Warmer weather and tons of blooming flowers will have bees swarming, as well as
looking for places to expand and create a new hive. Having bee hives near your home can be
dangerous to your family and pets, especially if you have a family member with
any bee related allergies. Bees are so important to our eco systems through cross pollination that we do not want to
kill bees. If you notice bees moving into your area, contact your local extension office for information on local
bee keepers that will be prepared to come to your home and remove the hive.
Fleas: You may begin to notice your pet scratching much more than usual. You might feel quick unexplained brushes
against your ankles. You might see small raised red dots on your toddler. But, soon enough, you’ll have the evidence of a full-fledged flea infestation. Fleas can be pests year round, but maybe because we spend more time out of doors, bringing the outside in, they seem to get hopping. Be proactive this year, and be on the lookout for any signs that fleas are moving in. Review our previous flea blogs to see how to handle this annoying pest.
Flies: Summertime is prime time for flies to make their move and snack on any and
everything. There is no shortage of types of flies to swoop in and annoy you either. There house flies, fruit flies, blue and
green bottle flies, and moth flies. They are prolific proliferators and have no eating disorders or aversions. Many
flies can lay 150 eggs at a time, every 5-6 days. Luckily, there are a plethora of pest control products to address our fly pest problems. There are sprays, lights, baits, traps and treatments. Now is the perfect time to pick out your solution, and be pre armed for when these tiny terrors come a’knocking.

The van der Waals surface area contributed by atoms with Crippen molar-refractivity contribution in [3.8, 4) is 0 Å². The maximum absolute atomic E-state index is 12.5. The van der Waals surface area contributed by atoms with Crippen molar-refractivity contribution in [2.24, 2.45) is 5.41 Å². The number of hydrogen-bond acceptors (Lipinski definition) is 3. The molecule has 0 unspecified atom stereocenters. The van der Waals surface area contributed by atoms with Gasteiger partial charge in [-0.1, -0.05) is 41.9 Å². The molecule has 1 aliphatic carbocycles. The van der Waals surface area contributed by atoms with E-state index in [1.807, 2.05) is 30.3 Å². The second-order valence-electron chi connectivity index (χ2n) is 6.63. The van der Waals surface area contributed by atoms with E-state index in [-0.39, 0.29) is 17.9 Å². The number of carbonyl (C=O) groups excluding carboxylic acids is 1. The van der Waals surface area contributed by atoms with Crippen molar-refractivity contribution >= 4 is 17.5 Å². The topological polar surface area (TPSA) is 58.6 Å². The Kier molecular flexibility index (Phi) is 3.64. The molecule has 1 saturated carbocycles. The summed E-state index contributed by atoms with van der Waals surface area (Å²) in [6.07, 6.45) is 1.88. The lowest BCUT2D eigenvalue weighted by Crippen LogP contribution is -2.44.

Ticks: Ticks, ticks, ticks, ticks, are one of the summer pests that give me TICS when I think too long about them. The thought of them attaching to my pet or myself, and gorging themselves on our blood,shiver….parasites…ICK! Not to mention the horrible Lyme disease that they gladly share with you. Anyway, summertime is tick time, too. Make sure your grass is kept cut short to diminish places for them to hide and jump on for a human ride. Products available for treating ticks are dusters, sprays, foggers, and repellents. If you or your pet is going into a woody area or grassy trail, please use repellent for the both of you.
Review this article http://ag.udel.edu/extension/horticulture/pdf/ent/ent-13.pdf
for detailed information regarding types of ticks and how to reduce your
exposure to them.
Keep your eyes open for these summer pests and treat them before they become a problem.